NEVER STICK YOUR CHOPSTICKS IN RICE
Sticking your chopsticks upright in rice is representative of burning joss sticks (incense) at an alter to mourn a dead relative. This is also true for Japan!
WHEN ASKED OUT TO DINNER...
In China, finishing all your food at the table is representative of telling your host they did not order enough! The invited guests do not pay for the meals. Chinese people love to be good hosts too, so don't argue when they insist on paying!
NO TIPPING CULTURE
There's no tipping culture in China. In fact, it's disallowed in some settings. The exception to this rule today is in the instance of paying for tour guides: tour guides and bus drivers might expect some tipping.
Chinese people lack the same sense of privacy as Westerners - topics such as age, income and marital status are not seen as intrusive or taboo, but rather as showing curiosity and friendliness. Don't feel offended if someone asks you how old you are!
Chinese people revere respect above everything else. Being sensitive to another persons' needs and a good host is extremely important in Chinese culture and they will try to read between the lines of all you say to make you feel comfortable.
The success of one's business or personal-life is downplayed in China. When offered a compliment, a Chinese person will often say "No, no, not at all. No really, I'm not that awesome, it was luck at best!". However, the Chinese person will appreciate the comment. In contrast, someone in a Western country may gladly accept the compliment: "Yes, that's right, I kick ass..."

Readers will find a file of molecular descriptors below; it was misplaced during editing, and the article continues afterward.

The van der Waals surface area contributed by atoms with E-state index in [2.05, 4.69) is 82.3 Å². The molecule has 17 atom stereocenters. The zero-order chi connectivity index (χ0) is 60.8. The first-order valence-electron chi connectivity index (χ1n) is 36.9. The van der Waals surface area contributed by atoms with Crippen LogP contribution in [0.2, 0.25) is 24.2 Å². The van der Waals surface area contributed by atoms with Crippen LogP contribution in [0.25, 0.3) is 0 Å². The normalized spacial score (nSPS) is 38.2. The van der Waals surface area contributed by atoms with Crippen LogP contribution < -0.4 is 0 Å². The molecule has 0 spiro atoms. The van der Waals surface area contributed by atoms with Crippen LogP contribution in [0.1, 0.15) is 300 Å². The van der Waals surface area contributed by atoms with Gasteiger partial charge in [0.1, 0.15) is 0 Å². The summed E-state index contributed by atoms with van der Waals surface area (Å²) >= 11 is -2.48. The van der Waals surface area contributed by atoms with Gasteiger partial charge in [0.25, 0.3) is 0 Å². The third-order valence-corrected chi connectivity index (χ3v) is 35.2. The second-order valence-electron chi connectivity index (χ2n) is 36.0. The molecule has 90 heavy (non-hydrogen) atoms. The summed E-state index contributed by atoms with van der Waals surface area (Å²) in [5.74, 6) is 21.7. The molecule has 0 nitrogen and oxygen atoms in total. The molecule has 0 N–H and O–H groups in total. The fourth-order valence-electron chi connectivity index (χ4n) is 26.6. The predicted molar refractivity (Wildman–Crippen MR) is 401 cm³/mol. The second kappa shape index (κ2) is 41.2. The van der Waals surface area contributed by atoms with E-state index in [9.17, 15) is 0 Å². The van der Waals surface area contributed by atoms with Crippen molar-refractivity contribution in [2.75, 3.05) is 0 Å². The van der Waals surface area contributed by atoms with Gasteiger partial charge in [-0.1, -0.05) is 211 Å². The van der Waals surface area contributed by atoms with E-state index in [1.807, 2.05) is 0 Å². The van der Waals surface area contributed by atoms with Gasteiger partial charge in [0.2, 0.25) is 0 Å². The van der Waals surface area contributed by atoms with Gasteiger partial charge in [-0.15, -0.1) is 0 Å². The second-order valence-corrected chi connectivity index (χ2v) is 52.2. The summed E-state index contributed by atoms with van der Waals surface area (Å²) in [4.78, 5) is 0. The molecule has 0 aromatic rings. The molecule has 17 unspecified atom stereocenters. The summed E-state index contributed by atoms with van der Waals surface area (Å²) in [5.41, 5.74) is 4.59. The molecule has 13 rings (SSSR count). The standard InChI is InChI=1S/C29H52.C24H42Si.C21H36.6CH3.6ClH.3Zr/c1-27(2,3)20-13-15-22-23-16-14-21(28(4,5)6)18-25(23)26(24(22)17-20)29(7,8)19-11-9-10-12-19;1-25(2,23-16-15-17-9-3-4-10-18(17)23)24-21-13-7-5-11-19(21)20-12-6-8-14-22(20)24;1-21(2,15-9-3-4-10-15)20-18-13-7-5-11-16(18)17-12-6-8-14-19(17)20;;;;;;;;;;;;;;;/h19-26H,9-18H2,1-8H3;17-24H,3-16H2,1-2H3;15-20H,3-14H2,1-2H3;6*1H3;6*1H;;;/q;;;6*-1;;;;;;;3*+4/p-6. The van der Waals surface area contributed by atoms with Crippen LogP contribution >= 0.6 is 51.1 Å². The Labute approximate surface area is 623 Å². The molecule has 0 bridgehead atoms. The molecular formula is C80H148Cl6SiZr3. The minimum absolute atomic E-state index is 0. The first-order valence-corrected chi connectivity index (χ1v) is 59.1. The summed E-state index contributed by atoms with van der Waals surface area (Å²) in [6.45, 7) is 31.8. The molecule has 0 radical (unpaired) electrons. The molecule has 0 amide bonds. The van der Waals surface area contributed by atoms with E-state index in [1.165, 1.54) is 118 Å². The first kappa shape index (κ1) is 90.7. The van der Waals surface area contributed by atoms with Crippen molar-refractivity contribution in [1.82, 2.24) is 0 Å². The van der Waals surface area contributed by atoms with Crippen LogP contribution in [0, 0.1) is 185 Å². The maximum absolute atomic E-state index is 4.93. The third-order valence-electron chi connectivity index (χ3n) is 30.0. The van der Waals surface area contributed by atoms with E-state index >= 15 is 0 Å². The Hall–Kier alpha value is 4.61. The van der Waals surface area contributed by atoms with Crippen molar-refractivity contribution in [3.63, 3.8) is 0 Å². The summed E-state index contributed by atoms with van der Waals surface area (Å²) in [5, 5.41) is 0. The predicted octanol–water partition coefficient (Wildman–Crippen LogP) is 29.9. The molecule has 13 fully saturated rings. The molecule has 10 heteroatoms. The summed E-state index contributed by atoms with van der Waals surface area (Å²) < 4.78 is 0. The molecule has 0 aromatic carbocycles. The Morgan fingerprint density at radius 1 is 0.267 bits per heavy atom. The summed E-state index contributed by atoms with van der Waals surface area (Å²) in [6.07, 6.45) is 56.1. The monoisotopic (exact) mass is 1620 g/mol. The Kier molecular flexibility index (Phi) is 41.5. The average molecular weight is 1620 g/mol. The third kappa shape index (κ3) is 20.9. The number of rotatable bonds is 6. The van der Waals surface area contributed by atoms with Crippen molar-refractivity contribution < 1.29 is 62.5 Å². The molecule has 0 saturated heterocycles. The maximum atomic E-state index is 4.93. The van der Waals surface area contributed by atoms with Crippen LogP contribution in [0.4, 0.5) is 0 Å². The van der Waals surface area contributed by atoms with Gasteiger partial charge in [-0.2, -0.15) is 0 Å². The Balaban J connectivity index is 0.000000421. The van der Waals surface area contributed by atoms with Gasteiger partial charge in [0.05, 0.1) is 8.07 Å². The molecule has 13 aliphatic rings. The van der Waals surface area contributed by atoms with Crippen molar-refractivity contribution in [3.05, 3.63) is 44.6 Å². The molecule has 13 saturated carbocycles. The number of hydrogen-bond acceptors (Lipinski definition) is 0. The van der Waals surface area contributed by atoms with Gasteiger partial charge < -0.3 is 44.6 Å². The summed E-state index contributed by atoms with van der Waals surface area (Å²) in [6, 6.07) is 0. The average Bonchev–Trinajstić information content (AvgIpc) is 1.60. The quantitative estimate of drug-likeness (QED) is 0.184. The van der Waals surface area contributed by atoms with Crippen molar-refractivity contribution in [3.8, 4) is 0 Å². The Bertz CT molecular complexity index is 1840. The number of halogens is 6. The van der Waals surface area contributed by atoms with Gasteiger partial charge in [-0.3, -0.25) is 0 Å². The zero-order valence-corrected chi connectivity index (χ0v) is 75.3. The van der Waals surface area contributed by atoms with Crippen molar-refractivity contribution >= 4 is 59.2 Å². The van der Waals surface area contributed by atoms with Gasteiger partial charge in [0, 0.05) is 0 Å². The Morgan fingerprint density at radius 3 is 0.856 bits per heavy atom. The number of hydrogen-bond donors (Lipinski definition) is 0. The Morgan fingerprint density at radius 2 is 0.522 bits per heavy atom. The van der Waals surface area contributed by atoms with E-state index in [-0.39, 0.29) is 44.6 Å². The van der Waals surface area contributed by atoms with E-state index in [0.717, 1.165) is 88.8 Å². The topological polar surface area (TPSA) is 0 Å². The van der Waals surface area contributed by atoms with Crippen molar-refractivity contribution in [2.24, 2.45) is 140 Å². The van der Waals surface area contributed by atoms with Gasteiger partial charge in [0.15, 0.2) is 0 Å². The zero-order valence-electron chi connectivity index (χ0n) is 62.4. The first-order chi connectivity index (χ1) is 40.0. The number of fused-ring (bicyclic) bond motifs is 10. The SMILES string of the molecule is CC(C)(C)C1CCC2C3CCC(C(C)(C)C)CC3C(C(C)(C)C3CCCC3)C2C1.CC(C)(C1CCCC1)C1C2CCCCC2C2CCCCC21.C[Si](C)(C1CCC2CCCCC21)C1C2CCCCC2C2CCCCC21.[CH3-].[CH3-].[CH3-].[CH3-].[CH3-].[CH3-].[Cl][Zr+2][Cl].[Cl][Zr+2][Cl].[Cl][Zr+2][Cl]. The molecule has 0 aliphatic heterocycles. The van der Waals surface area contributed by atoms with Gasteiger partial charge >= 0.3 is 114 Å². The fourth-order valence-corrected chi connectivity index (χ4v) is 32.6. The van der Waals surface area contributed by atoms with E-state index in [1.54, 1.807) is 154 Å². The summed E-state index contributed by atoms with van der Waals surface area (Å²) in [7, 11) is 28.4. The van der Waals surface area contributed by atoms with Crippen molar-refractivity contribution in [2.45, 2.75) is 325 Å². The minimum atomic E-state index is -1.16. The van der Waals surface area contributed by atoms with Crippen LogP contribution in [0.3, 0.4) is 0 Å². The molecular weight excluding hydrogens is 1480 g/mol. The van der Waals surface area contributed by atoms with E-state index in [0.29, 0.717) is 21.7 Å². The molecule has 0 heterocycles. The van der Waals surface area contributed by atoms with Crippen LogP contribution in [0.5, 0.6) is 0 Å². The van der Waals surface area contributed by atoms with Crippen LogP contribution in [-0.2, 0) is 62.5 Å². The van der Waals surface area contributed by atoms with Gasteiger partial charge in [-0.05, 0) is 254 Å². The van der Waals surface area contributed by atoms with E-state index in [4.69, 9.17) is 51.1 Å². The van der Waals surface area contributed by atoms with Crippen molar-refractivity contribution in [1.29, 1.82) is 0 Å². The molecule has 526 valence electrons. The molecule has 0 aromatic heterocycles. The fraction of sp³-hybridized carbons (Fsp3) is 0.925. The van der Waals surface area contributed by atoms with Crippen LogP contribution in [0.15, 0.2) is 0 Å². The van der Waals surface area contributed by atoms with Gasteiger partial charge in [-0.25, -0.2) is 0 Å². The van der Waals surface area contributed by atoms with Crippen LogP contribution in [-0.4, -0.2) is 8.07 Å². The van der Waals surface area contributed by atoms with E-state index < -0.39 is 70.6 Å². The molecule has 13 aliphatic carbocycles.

In crowded areas in China, people are less likely to disrespect personal space. This by no means is an indication of disrespect towards you. Culturally, entering into someone's personal space is usually not considered rude when in queues, public transport, etc.
THERE WILL BE MANY PUSHY SALESMEN
Pushy people trying to sell you things on the street is normal, so when asking for directions make sure you're not mistaken for an eager salesman and avoided: hold your map out!
Side tip: Never follow a young Chinese girl asking you to join her and her friends for a tea ceremony, the tea ceremony scam is a favourite con aimed at tourists!
WATCH WHERE YOU STEP!
Chinese people believe what needs to come out, needs to come out, and impurities should be removed to keep the lungs clear - so they feel no shame in hacking one out on the streets. You might find it gross, but to them there's nothing wrong! We suggest averting your eyes the moment you hear a loud clearing of throat happening... and watch where you step!
STRENGTHEN THAT CORE
Urban cities like Shanghai/ Beijing will have the modern bowls we're used to - but in many toilets, Chinese are used to and even prefer squatting when they release their bowels.
Have we covered it all? What other cultural differences do you think are most important? Leave your comments in the boxes below.